Leo Gaardenier

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since Jun 23, 2013
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Recent posts by Leo Gaardenier

Please ask your sister if she can maintain some seeds anyway? I could later on try to contact her.
As far as I can Judge, it is a specimen of American Plum, Prunus Americana, but I am not sure at all.
I will try to forward this url to people who can tell if it would or could be Prunus fremontii.
Best Greetings.

Afterword:
California Rare Fruit Growers act only with members of their institutions.
7 years ago

yukkuri kame wrote:My sister has one of the wild california prunus species, currently fruiting, but I have no idea which one. It is probably a landscaped tree, as it is right next to the house. Fruit is small, red skin with an orangish flesh. Edible, with some sweetness to it.

University of California Davis might be able to help. Have you tried contacting them?

California Rare Fruit Growers may also be able to help:
http://www.crfg.org/index.html



Thanks a lot for your fast response. triple-u communications are formidable!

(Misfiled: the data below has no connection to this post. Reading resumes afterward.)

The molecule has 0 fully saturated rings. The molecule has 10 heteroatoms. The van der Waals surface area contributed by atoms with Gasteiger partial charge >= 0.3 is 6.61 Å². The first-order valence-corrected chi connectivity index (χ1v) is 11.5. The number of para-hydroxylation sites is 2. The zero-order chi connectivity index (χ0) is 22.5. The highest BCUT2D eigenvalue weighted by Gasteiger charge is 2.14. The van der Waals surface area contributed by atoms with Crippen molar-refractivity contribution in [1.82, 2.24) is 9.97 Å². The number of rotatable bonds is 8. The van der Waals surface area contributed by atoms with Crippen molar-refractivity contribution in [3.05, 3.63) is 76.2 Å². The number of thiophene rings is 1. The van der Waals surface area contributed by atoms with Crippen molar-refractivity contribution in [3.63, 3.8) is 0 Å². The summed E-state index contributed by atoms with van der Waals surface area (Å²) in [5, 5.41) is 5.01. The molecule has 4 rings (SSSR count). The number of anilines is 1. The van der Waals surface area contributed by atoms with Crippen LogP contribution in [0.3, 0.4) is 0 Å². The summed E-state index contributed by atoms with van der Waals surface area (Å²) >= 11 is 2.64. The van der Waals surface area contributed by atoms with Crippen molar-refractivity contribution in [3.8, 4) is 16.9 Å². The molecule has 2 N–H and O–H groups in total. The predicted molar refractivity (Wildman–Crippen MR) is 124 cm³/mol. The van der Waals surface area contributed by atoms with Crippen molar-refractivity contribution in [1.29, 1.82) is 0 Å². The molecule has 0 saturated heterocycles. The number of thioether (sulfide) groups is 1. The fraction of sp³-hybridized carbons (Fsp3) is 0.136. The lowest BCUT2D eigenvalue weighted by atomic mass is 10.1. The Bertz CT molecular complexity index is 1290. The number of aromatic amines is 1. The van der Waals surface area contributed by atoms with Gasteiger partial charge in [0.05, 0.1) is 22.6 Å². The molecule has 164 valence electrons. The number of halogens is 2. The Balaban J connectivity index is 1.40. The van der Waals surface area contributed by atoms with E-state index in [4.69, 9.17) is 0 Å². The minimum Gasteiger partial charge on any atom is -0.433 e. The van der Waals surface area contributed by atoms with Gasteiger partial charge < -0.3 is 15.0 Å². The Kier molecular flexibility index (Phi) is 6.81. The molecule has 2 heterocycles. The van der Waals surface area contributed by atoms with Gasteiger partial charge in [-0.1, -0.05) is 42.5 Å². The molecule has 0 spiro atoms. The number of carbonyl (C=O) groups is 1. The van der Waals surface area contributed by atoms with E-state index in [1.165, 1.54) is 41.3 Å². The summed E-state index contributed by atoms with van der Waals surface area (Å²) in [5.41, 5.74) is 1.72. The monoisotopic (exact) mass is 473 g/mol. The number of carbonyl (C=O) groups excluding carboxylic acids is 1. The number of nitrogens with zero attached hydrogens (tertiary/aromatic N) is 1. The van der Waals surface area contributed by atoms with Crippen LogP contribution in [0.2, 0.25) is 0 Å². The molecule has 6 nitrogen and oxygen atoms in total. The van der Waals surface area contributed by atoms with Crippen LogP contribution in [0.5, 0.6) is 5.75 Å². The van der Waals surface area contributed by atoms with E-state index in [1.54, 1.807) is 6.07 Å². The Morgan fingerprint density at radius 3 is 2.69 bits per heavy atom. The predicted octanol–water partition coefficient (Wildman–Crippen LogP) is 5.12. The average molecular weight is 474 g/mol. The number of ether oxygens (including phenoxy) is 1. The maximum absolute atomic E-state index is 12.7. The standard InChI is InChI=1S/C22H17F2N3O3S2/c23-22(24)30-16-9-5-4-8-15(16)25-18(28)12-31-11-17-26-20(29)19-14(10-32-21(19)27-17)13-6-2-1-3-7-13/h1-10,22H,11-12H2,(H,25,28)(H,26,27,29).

Please ask your sister if ever she can find out the origin or name of the plant. It seem worth it!
In the meantime I have send a message to Mr. John Preece of the Davis repository from USDA GRIN. I'll wait for his answer because most of their Prunus come from California Rare Fruit Growers.
To get straight something from them I presume one must be member.
7 years ago
Dear Plant and fruitlovers,

We are a group of teachers and friends (some retired) of the Antwerp Horticultural College in Antwerp, Flanders Belgium.
http://www.provant.be/leren/provinciaal_onderwij/pts_boom-mechelen/

We try to establish a collection of all possible Prunus varieties, especially the wild ones, as an educational help for our students to show realistic diversity. Some specimens are still missing.

This message is a request for help to find some viable seeds or even better, seedlings with naked roots, from:
- Desert Plum or Prunus fremontii (most wanted)
- Sierra Plum or P. subcordata

As these are growing in your area, maybe you could help, or forward this request.
Our climate here is comparable with US zone 8a or b. So we think that these seeds could thrive here.
Of course we are ready to pay all expenses and costs for sending.

One question remains also for us: As P. fremontii and P. emarginata (which we have already) appear about in the same region in the U.S.A., are they easy to distinguish? Are they not too much hybridized?

vriendelijke groeten, Kind Regards,

Gaardenier from Flanders/Belgium
7 years ago